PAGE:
But the story doesn’t dwell on his shortcomings in the eyes of faithful Jews. It only presents his positive attributes. Barbara Brown Taylor writes, “…the text presents the Ethiopian as someone wealthy enough to ride in a chariot, educated enough to read Greek, devout enough to study the prophet Isaiah, and humble enough to know that he cannot understand what he is reading without help. He is also hospitable…”
As we look in on this African scholar, a figure comes into view, running with determination and catching up to the chariot. He is able to overhear the passenger reading from the prophet, Isaiah. Neither man seems particularly surprised to encounter the other in such unlikely circumstances. The eunuch invites the jogger into the chariot and Philip invites dialogue.
The Eunuch is reading about the suffering servant so he asks Philip if Isaiah is speaking about himself or someone else. Perhaps the emasculated man who faced discrimination at every turn related to the description of a sheep that is shorn. The essence of this foreign believer’s question is, “Can this only be about Isaiah and his situation or is it about me too?” He easily related to the injustice described by the prophet 600 years earlier. According to Jews, the right-hand man to Queen Candace was the wrong nationality, race, and sexuality. The Book of Isaiah promises freedom from marginalization in the worshiping body of believers. This would have been of encouragement to the Eunuch. Philip doesn’t challenge who he is or condone his life’s work. He does what the Spirit leads him to do. He interprets scripture for this foreign convert so that he might be welcomed into the Body of Believers. Philip is so caught up in the presence of the Spirit in their conversation that he agrees to baptize the man when he asks. In a lake that seemingly appears out of nowhere, the royal servant is dunked three times: in the name of the Father and of the Son and of the Holy Spirit. No sooner is he admitted into full life in the Spirit and Philip is mysteriously drawn away from the Eunuch. The disappearing act doesn’t stop the newly baptized man from praising God and telling anyone who will listen about his new family in faith. The screen shifts to the town of Azotus where Philip physically materializes like some bodily reconstruction in Galaxy Quest. The disciple keeps teaching in all the small towns. He must have felt a hint of moisture in his robe that reminded him that his baptism of the regal eunuch was real!
Julian of Norwich lived in the time of the Black Death when half of the residents in her English town died of the bubonic plague. She herself came so near to death that her mother called in the priest to offer last rites. While she was absent from this world God gave her 15 visions or showings that revealed intimate knowledge of the triune God. She surfaced from her coma and her condition miraculously began to stabilize. The next day she had one more vision, a sixteenth showing in which the Spirit assured her that her previous visions were real. This final showing was separated out from the previous fifteen because God knew she might well doubt their authenticity once she recovered. She detailed those sixteen revelations in her writings and they have inspired believers for more than 600 years.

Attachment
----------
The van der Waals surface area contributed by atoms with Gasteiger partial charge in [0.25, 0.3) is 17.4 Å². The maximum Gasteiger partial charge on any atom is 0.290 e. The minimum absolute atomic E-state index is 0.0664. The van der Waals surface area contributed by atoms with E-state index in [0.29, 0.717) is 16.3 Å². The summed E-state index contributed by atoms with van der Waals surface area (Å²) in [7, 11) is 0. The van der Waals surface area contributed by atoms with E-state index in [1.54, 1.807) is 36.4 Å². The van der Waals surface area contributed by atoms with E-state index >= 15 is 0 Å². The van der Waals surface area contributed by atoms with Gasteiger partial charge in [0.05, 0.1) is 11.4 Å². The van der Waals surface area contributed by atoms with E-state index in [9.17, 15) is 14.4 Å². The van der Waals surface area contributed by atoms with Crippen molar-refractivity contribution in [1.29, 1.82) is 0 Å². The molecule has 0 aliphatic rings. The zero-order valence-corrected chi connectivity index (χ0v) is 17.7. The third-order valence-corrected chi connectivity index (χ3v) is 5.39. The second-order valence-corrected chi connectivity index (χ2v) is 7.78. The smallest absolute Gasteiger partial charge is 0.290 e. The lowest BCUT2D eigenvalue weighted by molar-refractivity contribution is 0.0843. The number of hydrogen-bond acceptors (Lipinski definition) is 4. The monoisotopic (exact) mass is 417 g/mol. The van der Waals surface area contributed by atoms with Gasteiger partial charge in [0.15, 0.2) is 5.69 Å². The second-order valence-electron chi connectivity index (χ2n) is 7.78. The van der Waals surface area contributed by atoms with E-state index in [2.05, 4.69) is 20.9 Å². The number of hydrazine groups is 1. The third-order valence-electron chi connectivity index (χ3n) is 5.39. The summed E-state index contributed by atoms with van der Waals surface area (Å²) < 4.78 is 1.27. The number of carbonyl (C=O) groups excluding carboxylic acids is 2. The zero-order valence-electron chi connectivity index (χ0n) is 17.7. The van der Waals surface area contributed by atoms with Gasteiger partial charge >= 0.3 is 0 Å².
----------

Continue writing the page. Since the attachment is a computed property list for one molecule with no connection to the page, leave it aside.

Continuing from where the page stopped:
In this remarkable story of evangelism in the Early Church, we must note that there are three main actors in this story: Philip, the eunuch and the Holy Spirit. Thomas Long writes, “…as the gospel moves into the world, it gathers under the wings of God’s mercy more and more of those who have been lost, pushed away, and forgotten.” We are reminded in this story from the Early Church that God’s love is boundless. God’s attention is focused on a single sparrow as well as a royal servant who faithfully serves his Queen.
Years ago, when my father was dying, my neighbor, sent me a message saying that God had drawn her attention to me during a time of prayer. She offered to be present to me in whatever way would be helpful. I let her know that I was deeply moved to know that I was in God’s sights. Intellectually we believe that God knows and loves us. But to truly experience that God is aware of our struggles and sends people to us is breathtaking. I thanked her for getting vulnerable and letting me know of God’s nudging. We walked together and she ministered to me in my grieving. We were joined on our walk by a third companion: the Holy Spirit.
A common theme in Luke’s writing is the joy that comes when something that has been lost is found. Even though Philip miraculously disappears after the baptism, the Ethiopian man changes. The power of the apostle’s Biblical interpretation and the arrival of the Spirit at his baptism stay with the African man. The eunuch is made whole through this encounter. Philip is further convicted in his faith from this unlikely encounter and emboldened to preach the good news of a crucified and risen Lord. What Christ’s death inaugurates is the age of the Spirit. Miracles abound as healing breaks out in contagious glory. Long writes, “When the eunuch’s story of shame is refracted through the story of the cross and resurrection of Jesus, it becomes a narrative of redemption, restoration, and hope.”
These are signs of the movement of the Spirit. Watch for them! Be assured that, wherever you are led, no matter how unlikely the tasks set before you or how seemingly dangerous the path ahead, God goes with you. You are never alone.